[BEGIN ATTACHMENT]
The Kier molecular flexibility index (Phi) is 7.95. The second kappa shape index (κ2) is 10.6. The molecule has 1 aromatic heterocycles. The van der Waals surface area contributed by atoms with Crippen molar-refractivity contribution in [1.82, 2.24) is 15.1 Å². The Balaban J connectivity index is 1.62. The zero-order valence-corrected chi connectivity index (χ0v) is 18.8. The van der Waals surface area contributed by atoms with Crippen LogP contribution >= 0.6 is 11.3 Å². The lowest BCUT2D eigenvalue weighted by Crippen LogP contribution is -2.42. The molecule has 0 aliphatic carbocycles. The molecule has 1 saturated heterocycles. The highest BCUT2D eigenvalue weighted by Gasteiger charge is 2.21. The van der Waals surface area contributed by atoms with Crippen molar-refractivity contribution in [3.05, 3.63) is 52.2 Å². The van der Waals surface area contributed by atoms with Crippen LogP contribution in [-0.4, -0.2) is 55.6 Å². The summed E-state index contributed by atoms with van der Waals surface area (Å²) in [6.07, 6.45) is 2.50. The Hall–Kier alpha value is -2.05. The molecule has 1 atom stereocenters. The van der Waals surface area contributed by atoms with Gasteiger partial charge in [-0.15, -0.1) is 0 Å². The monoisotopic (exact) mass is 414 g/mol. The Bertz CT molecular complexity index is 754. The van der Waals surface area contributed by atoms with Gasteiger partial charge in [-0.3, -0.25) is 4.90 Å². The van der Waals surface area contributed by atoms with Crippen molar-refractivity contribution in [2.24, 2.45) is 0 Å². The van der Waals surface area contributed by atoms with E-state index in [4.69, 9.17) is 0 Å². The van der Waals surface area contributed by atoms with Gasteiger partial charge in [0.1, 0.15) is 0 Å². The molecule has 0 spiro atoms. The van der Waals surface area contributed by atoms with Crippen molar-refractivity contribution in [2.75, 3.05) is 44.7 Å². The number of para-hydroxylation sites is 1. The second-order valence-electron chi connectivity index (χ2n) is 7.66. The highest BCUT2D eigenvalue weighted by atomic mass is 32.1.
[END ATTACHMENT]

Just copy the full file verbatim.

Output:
The Kier molecular flexibility index (Phi) is 7.95. The second kappa shape index (κ2) is 10.6. The molecule has 1 aromatic heterocycles. The van der Waals surface area contributed by atoms with Crippen molar-refractivity contribution in [1.82, 2.24) is 15.1 Å². The Balaban J connectivity index is 1.62. The zero-order valence-corrected chi connectivity index (χ0v) is 18.8. The van der Waals surface area contributed by atoms with Crippen LogP contribution >= 0.6 is 11.3 Å². The lowest BCUT2D eigenvalue weighted by Crippen LogP contribution is -2.42. The molecule has 0 aliphatic carbocycles. The molecule has 1 saturated heterocycles. The highest BCUT2D eigenvalue weighted by Gasteiger charge is 2.21. The van der Waals surface area contributed by atoms with Crippen molar-refractivity contribution in [3.05, 3.63) is 52.2 Å². The van der Waals surface area contributed by atoms with Crippen LogP contribution in [-0.4, -0.2) is 55.6 Å². The summed E-state index contributed by atoms with van der Waals surface area (Å²) in [6.07, 6.45) is 2.50. The Hall–Kier alpha value is -2.05. The molecule has 1 atom stereocenters. The van der Waals surface area contributed by atoms with Gasteiger partial charge in [-0.15, -0.1) is 0 Å². The monoisotopic (exact) mass is 414 g/mol. The Bertz CT molecular complexity index is 754. The van der Waals surface area contributed by atoms with Gasteiger partial charge in [-0.3, -0.25) is 4.90 Å². The van der Waals surface area contributed by atoms with Crippen molar-refractivity contribution in [2.24, 2.45) is 0 Å². The van der Waals surface area contributed by atoms with E-state index in [4.69, 9.17) is 0 Å². The van der Waals surface area contributed by atoms with Gasteiger partial charge in [0.1, 0.15) is 0 Å². The molecule has 0 spiro atoms. The van der Waals surface area contributed by atoms with Crippen molar-refractivity contribution in [2.75, 3.05) is 44.7 Å². The number of para-hydroxylation sites is 1. The second-order valence-electron chi connectivity index (χ2n) is 7.66. The highest BCUT2D eigenvalue weighted by atomic mass is 32.1.